Twenty years later, students, scholastic press advocates -- and administrators -- say Hazelwood has left them under a cloud of confusion about how much power administrators have to censor student speech. What constitutes a "legitimate pedagogical concern" still remains an active topic of debate.
When Nelson Beaudoin became principal of Kennebunk High School in Kennebunk, Maine, seven years ago, he said students thought his philosophy about free speech was novel, even a bit strange.
The text message to students read: "From Public Safety. Male was found on campus with rifle. Please stay in your buildings until further notice. He is in custody, but please wait until the all clear."
When criticism and scrutiny hit the newsroom, it is the editor who absorbs much of the flak. Keeping a cool head -- and having a little media savvy -- is important when hoards of protesters are calling for your removal, collegiate press experts say. But having a good understanding of school speech policies, your publication board's bylaws and the law might help more when fighting to keep your job.
The editor in chief of The Chronicle,Quinnipiac University's student newspaper, met with school officials lastweek to settle a long-running dispute over the newspaper's ability topublish articles online, as well as the media's access to schooladministrators.
The interim president of Colorado State University's Board of Student Communications resigned Friday, withdrawing his proposal to change the BSC bylaws to grant the board increased power to punish student publications for the use of profanity.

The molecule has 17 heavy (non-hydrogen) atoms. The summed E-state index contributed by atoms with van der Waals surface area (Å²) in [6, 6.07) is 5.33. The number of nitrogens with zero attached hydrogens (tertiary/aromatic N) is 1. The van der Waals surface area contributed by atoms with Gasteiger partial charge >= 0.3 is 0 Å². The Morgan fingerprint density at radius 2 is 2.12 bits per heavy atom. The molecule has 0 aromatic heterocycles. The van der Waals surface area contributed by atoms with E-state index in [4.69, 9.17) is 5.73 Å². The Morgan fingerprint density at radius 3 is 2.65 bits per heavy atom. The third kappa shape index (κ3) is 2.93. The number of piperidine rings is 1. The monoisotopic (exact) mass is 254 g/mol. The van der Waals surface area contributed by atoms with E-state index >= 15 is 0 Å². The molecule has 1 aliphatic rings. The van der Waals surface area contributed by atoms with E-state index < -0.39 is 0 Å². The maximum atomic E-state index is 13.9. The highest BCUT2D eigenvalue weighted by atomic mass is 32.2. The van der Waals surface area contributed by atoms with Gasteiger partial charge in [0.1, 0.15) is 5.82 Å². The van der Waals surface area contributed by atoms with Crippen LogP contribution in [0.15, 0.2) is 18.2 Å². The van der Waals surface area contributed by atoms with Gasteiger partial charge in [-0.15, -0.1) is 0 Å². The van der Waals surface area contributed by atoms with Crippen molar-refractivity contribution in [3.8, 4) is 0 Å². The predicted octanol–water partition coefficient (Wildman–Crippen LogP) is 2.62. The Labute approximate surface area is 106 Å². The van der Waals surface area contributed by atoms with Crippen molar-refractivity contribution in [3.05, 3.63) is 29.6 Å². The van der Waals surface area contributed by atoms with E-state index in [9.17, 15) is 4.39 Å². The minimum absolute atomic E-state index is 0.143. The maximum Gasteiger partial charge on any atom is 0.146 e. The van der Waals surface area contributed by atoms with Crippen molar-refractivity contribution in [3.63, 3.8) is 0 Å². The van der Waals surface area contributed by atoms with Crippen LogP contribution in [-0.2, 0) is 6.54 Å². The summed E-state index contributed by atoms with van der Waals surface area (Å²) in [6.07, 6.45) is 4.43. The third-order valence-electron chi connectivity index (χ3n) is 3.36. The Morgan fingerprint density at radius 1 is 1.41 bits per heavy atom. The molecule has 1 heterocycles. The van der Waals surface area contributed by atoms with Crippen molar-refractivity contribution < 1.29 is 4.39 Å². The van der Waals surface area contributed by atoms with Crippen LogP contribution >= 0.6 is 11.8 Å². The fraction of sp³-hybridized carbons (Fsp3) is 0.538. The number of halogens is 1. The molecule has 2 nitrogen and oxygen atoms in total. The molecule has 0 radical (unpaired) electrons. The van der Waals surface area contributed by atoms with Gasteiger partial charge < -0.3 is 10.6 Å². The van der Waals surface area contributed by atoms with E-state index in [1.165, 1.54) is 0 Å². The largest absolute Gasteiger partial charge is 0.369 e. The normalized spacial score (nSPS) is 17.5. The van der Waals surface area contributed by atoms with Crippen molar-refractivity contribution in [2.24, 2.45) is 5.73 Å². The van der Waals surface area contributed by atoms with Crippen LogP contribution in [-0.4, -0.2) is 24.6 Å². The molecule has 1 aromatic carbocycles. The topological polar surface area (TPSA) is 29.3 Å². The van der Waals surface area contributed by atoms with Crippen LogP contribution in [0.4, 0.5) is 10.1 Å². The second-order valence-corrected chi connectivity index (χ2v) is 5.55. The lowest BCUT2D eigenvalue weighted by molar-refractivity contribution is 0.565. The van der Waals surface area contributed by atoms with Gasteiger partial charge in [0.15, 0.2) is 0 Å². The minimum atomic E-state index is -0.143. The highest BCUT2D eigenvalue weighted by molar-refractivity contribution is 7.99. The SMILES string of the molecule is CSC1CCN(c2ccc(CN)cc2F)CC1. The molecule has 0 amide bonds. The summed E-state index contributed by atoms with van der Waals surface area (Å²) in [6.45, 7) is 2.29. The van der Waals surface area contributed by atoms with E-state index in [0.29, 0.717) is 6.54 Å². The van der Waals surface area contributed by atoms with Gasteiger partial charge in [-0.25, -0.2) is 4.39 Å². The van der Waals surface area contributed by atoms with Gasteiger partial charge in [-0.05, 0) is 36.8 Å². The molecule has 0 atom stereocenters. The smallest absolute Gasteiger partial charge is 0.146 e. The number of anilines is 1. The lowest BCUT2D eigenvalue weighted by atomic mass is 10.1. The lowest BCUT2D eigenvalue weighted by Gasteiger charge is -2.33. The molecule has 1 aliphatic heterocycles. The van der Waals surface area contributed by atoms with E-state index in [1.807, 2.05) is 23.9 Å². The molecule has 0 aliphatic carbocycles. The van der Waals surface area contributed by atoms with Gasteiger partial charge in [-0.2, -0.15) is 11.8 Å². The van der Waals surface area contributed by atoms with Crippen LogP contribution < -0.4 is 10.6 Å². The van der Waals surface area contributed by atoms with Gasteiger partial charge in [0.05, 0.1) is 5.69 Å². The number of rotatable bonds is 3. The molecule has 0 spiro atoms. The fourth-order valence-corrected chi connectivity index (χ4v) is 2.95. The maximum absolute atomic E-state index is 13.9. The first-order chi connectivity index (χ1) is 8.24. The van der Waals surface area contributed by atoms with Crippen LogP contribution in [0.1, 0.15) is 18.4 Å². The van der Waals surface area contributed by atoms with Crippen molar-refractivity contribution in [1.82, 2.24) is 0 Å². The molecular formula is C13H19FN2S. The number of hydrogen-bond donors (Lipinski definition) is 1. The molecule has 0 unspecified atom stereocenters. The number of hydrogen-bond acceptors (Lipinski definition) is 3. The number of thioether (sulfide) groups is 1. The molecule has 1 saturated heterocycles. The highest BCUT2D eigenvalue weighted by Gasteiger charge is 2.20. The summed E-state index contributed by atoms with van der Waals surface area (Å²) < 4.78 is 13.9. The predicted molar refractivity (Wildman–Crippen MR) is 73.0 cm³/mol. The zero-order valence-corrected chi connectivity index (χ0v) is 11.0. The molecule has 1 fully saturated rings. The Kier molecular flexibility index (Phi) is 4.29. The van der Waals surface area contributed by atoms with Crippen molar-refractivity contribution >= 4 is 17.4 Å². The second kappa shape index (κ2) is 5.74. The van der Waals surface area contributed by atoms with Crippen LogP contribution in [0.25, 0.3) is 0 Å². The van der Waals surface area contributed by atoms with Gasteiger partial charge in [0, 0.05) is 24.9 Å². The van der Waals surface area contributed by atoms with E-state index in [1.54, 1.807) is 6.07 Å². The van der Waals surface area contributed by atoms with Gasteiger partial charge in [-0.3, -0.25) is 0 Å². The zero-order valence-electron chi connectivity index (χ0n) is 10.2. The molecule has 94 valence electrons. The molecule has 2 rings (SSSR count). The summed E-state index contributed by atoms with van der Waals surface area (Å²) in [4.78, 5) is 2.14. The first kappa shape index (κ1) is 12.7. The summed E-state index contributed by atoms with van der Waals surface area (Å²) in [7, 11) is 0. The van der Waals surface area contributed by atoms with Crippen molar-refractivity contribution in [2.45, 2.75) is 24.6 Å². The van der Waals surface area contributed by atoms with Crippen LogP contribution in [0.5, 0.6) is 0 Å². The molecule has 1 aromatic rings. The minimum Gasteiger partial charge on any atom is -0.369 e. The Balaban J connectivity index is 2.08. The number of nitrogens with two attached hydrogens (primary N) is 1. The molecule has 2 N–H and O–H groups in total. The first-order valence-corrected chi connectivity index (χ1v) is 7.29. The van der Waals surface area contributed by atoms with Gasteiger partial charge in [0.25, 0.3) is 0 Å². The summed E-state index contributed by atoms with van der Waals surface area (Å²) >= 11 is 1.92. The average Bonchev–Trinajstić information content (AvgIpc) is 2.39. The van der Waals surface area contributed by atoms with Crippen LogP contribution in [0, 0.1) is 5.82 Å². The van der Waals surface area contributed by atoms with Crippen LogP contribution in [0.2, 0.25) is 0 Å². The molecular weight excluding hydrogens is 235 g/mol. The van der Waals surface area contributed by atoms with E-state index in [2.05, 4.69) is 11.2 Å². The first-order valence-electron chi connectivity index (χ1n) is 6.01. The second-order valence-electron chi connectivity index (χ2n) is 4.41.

The majority of the copies of NichollsState University's student-run newspaper,The NichollsWorth, have been found returned totheir stands around campus, Stephen Hermann, the university's director ofstudent publications, said Wednesday.
Staffers at The Nicholls Worth, NichollsState University's student newspaper, were shocked Thursday to find thatnearly 90 percent of that week's edition had been stolen earlier thatmorning, said Stephen Hermann, director of student publications at theuniversity.
Following a well-publicized and controversialnewspaper editorial criticizing President Bush, a publications board at a public university in Coloradois considering revising its bylaws to allow newspaper staffers to be punishedfor publishing what the board deems indecent material.Currently, thebylaws governing the Board of Student Communications at Colorado StateUniversity at Fort Collins say officials cannot "censor or punish theoccasional use of indecent, vulgar or so called 'four-letter' wordsin student publications."
A Valdosta State University student who was removedfrom campus after the school's president declared him a "clear andpresent danger" will take his appeal to Georgia's Office of StateAdministrative Hearings, the Foundation for Individual Rights in Education saidWednesday in a press release.